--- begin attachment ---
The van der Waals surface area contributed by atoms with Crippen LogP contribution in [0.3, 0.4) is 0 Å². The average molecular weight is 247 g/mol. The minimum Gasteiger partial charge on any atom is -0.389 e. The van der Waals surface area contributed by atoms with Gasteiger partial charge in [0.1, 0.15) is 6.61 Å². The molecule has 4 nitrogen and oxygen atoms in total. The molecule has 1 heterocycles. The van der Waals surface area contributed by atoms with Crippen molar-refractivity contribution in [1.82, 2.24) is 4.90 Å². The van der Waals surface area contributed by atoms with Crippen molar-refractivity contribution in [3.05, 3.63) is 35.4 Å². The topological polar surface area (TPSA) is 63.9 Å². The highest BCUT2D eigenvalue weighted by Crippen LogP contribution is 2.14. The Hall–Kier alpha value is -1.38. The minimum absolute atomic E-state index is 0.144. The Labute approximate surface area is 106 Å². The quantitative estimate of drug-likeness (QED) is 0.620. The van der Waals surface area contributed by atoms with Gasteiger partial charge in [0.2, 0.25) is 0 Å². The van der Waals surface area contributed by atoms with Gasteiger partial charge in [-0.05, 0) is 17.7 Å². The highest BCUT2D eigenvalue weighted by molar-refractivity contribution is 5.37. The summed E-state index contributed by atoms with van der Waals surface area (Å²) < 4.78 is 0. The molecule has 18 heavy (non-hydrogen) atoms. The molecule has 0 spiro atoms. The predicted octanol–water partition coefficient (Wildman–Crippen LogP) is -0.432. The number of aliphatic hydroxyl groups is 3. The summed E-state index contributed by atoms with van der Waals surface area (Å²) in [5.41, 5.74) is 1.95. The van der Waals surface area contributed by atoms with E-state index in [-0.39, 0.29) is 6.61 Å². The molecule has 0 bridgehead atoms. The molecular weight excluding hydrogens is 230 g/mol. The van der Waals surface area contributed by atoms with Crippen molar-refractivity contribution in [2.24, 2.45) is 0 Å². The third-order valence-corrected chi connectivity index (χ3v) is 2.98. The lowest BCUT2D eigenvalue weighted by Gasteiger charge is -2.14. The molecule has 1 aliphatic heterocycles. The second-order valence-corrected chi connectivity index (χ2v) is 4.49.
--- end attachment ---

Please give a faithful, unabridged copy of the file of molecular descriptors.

The van der Waals surface area contributed by atoms with Crippen LogP contribution in [0.3, 0.4) is 0 Å². The average molecular weight is 247 g/mol. The minimum Gasteiger partial charge on any atom is -0.389 e. The van der Waals surface area contributed by atoms with Gasteiger partial charge in [0.1, 0.15) is 6.61 Å². The molecule has 4 nitrogen and oxygen atoms in total. The molecule has 1 heterocycles. The van der Waals surface area contributed by atoms with Crippen molar-refractivity contribution in [1.82, 2.24) is 4.90 Å². The van der Waals surface area contributed by atoms with Crippen molar-refractivity contribution in [3.05, 3.63) is 35.4 Å². The topological polar surface area (TPSA) is 63.9 Å². The highest BCUT2D eigenvalue weighted by Crippen LogP contribution is 2.14. The Hall–Kier alpha value is -1.38. The minimum absolute atomic E-state index is 0.144. The Labute approximate surface area is 106 Å². The quantitative estimate of drug-likeness (QED) is 0.620. The van der Waals surface area contributed by atoms with Gasteiger partial charge in [0.2, 0.25) is 0 Å². The van der Waals surface area contributed by atoms with Gasteiger partial charge in [-0.05, 0) is 17.7 Å². The highest BCUT2D eigenvalue weighted by molar-refractivity contribution is 5.37. The summed E-state index contributed by atoms with van der Waals surface area (Å²) < 4.78 is 0. The molecule has 18 heavy (non-hydrogen) atoms. The molecule has 0 spiro atoms. The predicted octanol–water partition coefficient (Wildman–Crippen LogP) is -0.432. The number of aliphatic hydroxyl groups is 3. The summed E-state index contributed by atoms with van der Waals surface area (Å²) in [5.41, 5.74) is 1.95. The van der Waals surface area contributed by atoms with E-state index in [-0.39, 0.29) is 6.61 Å². The molecule has 0 bridgehead atoms. The molecular weight excluding hydrogens is 230 g/mol. The van der Waals surface area contributed by atoms with Crippen molar-refractivity contribution in [2.24, 2.45) is 0 Å². The third-order valence-corrected chi connectivity index (χ3v) is 2.98. The lowest BCUT2D eigenvalue weighted by Gasteiger charge is -2.14. The molecule has 1 aliphatic heterocycles. The second-order valence-corrected chi connectivity index (χ2v) is 4.49.